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[76] Before the revolt of Mytilene1 my father gave visible proof of his devotion to your interests. When, however, the city as a whole was so ill-advised as to commit the blunder of revolting,2 he was forced to join the city as a whole in that blunder. Not but what even then his feelings towards you remained unchanged: although he could no longer display his devotion in the old way. It was not easy for him to leave the city, as the ties which bound him, his children, and his property, were strong ones; nor yet could he set it at defiance as long as he remained there.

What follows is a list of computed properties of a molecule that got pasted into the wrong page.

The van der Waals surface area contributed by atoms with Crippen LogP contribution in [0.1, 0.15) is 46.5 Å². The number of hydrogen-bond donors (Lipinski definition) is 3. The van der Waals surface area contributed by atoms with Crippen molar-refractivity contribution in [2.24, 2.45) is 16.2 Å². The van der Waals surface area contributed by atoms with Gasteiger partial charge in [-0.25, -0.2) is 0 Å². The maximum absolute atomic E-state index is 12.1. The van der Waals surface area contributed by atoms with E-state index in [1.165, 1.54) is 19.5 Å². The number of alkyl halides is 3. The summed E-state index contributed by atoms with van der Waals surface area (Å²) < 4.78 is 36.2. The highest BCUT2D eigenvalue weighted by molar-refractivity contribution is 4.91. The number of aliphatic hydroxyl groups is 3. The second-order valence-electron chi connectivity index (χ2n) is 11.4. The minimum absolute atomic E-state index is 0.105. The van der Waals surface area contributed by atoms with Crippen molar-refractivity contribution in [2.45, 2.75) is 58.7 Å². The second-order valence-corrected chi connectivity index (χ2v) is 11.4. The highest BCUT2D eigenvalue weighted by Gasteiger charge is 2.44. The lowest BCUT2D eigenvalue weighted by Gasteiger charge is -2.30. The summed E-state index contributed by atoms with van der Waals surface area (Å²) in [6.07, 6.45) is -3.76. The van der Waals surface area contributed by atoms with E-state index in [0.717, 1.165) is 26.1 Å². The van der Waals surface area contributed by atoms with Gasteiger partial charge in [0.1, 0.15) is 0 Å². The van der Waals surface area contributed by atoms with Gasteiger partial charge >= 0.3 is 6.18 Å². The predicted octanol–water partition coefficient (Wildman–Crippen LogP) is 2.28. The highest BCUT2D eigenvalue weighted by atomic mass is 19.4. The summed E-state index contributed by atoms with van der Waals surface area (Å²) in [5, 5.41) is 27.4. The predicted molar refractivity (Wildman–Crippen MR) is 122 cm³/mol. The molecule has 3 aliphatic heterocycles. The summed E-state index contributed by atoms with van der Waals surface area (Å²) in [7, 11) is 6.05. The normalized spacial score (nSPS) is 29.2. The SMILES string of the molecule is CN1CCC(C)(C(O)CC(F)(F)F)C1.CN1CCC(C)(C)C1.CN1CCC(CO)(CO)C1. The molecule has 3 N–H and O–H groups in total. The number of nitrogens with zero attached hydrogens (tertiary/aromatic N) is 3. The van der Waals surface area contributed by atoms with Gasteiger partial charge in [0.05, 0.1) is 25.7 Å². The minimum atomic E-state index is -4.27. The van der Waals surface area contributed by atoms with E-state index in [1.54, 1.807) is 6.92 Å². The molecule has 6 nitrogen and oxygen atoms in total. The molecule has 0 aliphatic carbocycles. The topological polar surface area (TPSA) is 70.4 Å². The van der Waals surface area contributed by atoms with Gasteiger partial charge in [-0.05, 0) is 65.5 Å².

1 Mytilene had revolted from Athens some ten years previously, in 428.

2 Although the τῆς ὑμετέρας γνώμης of the Mss., if retained and taken with ἥμαρτε, would give the sense “failed in what you expected of them,” an expression for which there are parallels, συνεξαμαρτεῖν REQUIRES ἥμαρτε alone to balance it, and the repetition of γνώμη lines later is harsh in the extreme.

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